Guide: Which Gamer keyboard to choose? Mechanical or membrane? Switches?
Are you bored of your keyboard and don’t know what to buy? In this guide we try to help you change that boring keyboard into a Gamer keyboard with lights that will increase your chances of winning in your next game (It may or may not be reality).
To begin, we have to explain to you why most of the components that you see on the market now carry the acronym “Gamer”. Gamer means that the component is ready for an enormous amount of hours of play, made of quality and reliable components. Gamer is what brings a number of functions and specifications that can help us when we need, for example, a macro.
The Gamer keyboard, adapts to the needs of each one, of each game and has a wide variety of configurable keys (or not), they do not simply have to have little lights.
Now, you must first define what you are going to use the keyboard for, MMORPG games, MOBA, etc. This should be your base and then start looking for a Gamer keyboard. Then comes the physical part, which we are going to specify. More keys? What is mechanical? Membrane, for being quieter? What switches do you use? Material?
Alright let’s start at the beginning, more keys?
A good number of keys can help us implement a good number of macros, these macros can be used in simulation games, strategy, MOBA and RPG. Macros are recorded functions that can be attached to a single key, for example, we have a combo that must be done by pressing X + C + W + 1 and this must be done at high speed. The macro allows us to record on the M1 key and then press it and perform that combo in a second.
A good example of a good amount of Macros is the SteelSeries APEX 350
But not everything is Macros, with more keys we can also configure multimedia keys and many other things. On the other hand, it should also be noted that the use of Macros is seen as a trap on some sides. For example, in Starcraft they are prohibited, so this point is up to the user.
Okay, let’s move on to the second question, Mechanical Keyboard?
What do we understand by mechanic?
Well, mechanical is a type of keyboard that uses individual switches and springs under each key, rather than a membrane. This type of keyboard is usually louder but has a longer life expectancy, most of them support a total of approximately 50 million keystrokes.
These keyboards are very well seen by writers and programmers who are pressing the keys all day. They are also widely used in the Gamer arena, thanks to their wide variety of switches and push types.
Pro’s are very good but what does it mean that there is more variety? This we will discover in question four.
Question three: Membrane, is it quieter?
Membrane keyboards are the ones found on most work PCs, for example. These keyboards have a rubber membrane that captures the user’s pulsation and transmits it electronically to the PC.
This type of keyboard is cheaper, it has a softer touch and makes little noise, but it has a great counter, it has a very short life time. In most cases, the service life of these is from 1 to 10 million keystrokes approx.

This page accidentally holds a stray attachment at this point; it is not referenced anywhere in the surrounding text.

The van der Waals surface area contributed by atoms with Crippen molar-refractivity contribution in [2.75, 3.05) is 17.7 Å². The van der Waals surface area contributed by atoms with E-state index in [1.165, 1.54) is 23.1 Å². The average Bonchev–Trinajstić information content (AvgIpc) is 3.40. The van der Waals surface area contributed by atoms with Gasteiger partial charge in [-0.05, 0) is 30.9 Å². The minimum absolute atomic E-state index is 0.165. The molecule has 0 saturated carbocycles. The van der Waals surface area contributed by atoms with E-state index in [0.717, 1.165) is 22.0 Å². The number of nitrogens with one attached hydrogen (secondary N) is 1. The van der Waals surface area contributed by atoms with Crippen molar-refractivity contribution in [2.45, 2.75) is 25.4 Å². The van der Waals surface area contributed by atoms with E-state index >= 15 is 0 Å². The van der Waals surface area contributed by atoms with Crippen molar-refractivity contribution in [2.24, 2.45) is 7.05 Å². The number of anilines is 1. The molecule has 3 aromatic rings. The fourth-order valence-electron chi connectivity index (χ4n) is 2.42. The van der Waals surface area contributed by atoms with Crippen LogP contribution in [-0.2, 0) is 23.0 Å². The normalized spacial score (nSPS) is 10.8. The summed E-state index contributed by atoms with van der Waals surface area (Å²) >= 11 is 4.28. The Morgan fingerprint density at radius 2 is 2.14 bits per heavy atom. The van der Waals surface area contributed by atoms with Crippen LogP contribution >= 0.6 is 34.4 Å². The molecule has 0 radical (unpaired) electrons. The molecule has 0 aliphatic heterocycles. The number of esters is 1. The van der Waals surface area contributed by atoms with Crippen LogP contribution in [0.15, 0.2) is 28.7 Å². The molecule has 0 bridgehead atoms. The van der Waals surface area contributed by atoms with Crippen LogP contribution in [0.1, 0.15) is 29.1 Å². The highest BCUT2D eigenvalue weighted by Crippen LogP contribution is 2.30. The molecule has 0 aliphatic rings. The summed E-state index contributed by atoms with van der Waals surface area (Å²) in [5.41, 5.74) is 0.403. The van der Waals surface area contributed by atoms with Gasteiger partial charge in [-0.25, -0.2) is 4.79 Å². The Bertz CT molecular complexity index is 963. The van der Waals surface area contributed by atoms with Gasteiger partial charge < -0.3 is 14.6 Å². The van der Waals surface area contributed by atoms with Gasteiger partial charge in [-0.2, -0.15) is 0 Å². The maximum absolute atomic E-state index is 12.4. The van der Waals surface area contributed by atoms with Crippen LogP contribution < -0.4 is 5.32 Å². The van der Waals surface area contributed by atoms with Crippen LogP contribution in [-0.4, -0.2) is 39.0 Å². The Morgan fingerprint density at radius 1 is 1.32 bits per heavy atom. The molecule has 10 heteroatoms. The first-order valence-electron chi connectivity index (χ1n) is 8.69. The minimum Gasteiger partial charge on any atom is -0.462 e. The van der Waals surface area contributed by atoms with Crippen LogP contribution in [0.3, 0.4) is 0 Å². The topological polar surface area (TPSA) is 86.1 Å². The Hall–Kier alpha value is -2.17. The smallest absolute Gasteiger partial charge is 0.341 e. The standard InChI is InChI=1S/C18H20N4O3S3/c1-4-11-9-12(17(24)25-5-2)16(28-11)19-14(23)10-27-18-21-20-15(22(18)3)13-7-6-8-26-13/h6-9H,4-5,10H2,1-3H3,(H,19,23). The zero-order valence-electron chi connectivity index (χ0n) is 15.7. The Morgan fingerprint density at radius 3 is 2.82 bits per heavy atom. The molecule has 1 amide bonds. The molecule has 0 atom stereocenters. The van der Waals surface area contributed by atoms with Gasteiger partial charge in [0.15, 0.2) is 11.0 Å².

Okay, but are there membrane keyboards for Gamers? Sure, they’re usually low profile and achieve a faster beat.
An example of a membrane gamer keyboard is the Corsair K55 RGB
As we see, the PROS are quite good, but it must be remembered that it usually comes with a lower profile, giving us a bad position for the hands and if you are one of those who spend a good time on the PC this can feel a lot.
Now, we move on to the fourth question. This is the one that should have the most attention, because it is not going out to buy a mechanical keyboard and bye. We must look at some aspects such as its switches.
In the world of mechanical keyboards, there are companies that stand out for their switches, one of them is Cherry MX . Cherry MX manufactures switches for a large number of brands, such as Corsair, Cooler Master, among others. But what does Cherry make?
Cherry manufactures mechanical switches or switches for keyboards. These switches are a capsule that contain a trigger and a mechanical spring, providing very precise operation. Cherry has managed to experiment with these switches and I sort them by color, where each one has a purpose.
Cherry MX Red
Cherry MX Reds are the most common and are found on a wide variety of mechanical keyboards. They are geared towards standard keyboards and are a lighter version of the Switch-Black. A 4mm stroke is needed to press it and 2mm for its activation, requiring only 45g of pressure.
These are geared towards writing and games that require a lot of movement like Shotters.
Types of plastics:
The type of plastic or manufacturing material can be closely linked to its texture and duration. Currently there are three components derived from plastic that are used to manufacture peripherals:
This material is the most used for the keys and is also the cheapest, but it does not convince. Most prefer plastics with nicer textures. ABS is used to make LEGOS.
This is used to make the translucent keys so common in gaming keyboard designs.
PBT is considered the best, its texture demonstrates superior quality to that of other plastics. However, this material is more expensive, and many times it may not offset the expense.
We go through macros, membrane, mechanics, switches, all this to help us choose a keyboard that meets our needs. The conclusion, you draw it, I cannot tell you which keyboard to buy because I don’t know why you need it, but I can give you the tools for your choice.
I hope it works and if you have any questions or suggestions you can write it in the comments.